Calcium carbonate polymorphs were crystallized in alginate and xanthan hydrogels in which a degree of entanglement was altered by the polysaccharide concentration. Both hydrogels contain functional groups (COOH and OH) attached at diverse proportions on saccharide units. In all systems, the precipitation process
[...] Read more.
Calcium carbonate polymorphs were crystallized in alginate and xanthan hydrogels in which a degree of entanglement was altered by the polysaccharide concentration. Both hydrogels contain functional groups (COOH and OH) attached at diverse proportions on saccharide units. In all systems, the precipitation process was initiated simultaneously with gelation, by the fast mixing of the calcium and carbonate solutions, which contain the polysaccharide molecules at respective concentrations. The initial supersaturation was adjusted to be relatively high in order to ensure the conditions suitable for nucleation of all CaCO3 polymorphs and amorphous phase(s). In the model systems (no polysaccharide), a mixture of calcite, vaterite and amorphous calcium carbonate initially precipitated, but after short time only calcite remained. In the presence of xanthan hydrogels, precipitation of either, calcite single crystals, porous polyhedral aggregates, or calcite/vaterite mixtures were observed after five days of ageing, because of different degrees of gel entanglement. At the highest xanthan concentrations applied, the vaterite content was significantly higher. In the alginate hydrogels, calcite microcrystalline aggregates, rosette-like and/or stuck-like monocrystals and vaterite/calcite mixtures precipitated as well. Time resolved crystallization experiments performed in alginate hydrogels indicated the initial formation of a mixture of calcite, vaterite and amorphous calcium carbonate, which transformed to calcite after 24 h of ageing. Full article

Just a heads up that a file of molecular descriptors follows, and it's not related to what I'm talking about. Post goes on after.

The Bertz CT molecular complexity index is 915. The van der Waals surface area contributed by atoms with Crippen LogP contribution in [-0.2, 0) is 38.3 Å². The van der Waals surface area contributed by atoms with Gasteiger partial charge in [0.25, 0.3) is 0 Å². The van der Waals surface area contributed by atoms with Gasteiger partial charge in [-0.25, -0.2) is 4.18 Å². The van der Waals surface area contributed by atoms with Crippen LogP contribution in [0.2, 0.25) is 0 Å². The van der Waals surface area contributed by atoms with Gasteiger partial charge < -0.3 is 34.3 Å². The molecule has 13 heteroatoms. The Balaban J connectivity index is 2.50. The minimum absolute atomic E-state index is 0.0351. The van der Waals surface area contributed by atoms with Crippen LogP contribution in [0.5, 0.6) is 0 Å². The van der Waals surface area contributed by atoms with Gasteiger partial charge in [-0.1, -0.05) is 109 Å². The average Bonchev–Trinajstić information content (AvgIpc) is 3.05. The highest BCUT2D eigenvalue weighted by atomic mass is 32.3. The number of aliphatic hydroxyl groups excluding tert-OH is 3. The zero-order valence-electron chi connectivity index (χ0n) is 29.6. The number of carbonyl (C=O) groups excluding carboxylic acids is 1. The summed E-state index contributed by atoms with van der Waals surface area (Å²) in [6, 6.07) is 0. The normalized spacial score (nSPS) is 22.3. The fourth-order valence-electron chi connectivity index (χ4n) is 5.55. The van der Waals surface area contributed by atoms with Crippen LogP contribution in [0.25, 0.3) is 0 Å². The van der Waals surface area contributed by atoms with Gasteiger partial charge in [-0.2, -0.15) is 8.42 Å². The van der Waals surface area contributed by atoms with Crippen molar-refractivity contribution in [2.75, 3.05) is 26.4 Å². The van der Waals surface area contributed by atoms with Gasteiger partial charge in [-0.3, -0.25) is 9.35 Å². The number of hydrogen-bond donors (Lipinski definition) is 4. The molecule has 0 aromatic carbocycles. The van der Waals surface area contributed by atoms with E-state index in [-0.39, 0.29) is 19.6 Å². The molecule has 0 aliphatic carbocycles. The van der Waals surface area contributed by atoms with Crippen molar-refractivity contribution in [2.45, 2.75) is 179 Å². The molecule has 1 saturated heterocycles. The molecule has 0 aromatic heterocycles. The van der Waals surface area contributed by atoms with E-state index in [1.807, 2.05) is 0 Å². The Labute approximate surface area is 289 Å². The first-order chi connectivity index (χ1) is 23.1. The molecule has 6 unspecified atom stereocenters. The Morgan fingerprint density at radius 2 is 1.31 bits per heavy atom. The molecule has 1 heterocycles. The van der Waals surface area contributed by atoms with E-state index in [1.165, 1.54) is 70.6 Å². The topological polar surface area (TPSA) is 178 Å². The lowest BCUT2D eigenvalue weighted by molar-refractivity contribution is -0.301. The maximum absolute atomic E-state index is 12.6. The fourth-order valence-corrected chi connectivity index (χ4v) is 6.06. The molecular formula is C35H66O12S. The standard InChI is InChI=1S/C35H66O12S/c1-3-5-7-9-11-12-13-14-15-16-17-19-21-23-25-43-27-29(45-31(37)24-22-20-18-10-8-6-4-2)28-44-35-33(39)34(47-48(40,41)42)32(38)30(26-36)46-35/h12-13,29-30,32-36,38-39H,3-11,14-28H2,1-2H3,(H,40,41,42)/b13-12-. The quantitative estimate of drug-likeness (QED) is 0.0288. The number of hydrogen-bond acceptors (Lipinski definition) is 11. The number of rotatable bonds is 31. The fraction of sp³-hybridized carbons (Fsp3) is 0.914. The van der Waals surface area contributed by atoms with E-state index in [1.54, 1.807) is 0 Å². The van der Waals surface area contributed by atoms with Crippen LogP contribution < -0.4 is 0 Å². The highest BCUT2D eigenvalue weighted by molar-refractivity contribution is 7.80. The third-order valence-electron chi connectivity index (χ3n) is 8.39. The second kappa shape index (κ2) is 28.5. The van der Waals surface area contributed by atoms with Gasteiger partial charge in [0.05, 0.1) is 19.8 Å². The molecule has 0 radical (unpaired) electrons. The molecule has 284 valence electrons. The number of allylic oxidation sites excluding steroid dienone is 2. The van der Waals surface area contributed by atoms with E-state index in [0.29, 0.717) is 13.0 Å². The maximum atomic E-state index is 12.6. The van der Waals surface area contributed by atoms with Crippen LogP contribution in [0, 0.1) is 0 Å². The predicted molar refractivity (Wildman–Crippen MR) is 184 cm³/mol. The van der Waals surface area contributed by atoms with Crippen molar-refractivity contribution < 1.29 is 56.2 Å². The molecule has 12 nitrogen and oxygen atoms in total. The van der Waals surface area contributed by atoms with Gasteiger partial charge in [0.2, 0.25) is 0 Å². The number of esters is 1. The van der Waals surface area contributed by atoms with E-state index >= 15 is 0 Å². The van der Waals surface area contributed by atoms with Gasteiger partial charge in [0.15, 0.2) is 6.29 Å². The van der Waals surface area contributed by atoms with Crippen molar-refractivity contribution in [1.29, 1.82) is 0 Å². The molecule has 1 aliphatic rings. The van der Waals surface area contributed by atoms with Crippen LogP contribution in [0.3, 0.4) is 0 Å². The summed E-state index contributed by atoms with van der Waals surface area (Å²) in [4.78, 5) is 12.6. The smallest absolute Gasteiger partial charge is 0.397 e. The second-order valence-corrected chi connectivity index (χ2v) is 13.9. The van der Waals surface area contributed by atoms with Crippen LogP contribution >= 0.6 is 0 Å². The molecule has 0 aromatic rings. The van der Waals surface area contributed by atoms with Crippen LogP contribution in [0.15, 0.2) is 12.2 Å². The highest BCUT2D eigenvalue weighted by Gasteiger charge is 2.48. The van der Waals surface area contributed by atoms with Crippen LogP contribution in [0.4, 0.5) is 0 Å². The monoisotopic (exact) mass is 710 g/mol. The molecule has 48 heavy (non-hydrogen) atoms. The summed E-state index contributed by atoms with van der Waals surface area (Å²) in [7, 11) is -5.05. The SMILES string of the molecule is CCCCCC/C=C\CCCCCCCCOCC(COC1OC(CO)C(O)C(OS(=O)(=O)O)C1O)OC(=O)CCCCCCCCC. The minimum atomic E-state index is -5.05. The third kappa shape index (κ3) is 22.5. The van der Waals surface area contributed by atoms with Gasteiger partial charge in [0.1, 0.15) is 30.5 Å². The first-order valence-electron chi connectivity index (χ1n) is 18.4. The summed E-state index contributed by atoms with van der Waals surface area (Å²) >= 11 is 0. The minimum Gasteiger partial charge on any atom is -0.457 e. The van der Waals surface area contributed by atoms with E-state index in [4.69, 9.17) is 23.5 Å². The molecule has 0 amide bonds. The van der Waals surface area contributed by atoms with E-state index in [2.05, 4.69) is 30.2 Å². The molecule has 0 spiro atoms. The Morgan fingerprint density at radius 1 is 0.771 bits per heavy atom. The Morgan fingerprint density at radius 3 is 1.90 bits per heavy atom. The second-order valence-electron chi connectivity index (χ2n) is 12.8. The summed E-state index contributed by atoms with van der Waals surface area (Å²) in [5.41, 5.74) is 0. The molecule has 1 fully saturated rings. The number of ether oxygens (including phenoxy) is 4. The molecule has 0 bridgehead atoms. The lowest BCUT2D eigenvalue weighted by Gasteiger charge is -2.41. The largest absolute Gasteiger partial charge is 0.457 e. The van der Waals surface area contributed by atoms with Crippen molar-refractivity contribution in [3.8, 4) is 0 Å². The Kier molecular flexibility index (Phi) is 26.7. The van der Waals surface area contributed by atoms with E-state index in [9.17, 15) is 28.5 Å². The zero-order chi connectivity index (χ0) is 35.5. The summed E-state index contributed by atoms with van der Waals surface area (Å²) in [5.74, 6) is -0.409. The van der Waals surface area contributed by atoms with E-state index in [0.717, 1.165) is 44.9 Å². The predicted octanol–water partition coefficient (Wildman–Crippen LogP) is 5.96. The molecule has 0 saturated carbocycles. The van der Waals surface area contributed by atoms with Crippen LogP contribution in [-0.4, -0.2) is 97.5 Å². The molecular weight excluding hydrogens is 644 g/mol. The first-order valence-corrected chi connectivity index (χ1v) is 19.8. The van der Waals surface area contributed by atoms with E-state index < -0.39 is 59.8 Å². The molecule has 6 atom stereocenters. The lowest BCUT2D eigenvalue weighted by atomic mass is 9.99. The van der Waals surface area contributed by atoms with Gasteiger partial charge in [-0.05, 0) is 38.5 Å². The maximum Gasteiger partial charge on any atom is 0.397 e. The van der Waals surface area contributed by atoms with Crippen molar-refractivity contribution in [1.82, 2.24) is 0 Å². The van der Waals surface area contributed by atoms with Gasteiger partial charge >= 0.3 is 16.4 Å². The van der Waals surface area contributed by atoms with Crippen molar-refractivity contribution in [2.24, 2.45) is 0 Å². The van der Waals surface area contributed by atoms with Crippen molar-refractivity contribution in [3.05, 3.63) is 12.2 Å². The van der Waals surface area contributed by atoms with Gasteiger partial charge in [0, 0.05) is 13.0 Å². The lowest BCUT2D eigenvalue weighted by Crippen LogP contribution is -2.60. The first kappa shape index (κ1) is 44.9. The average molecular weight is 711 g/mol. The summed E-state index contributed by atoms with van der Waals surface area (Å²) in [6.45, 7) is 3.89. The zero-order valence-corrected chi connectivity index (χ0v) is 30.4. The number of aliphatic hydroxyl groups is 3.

(This article belongs to the Special Issue Carbonates)
Figures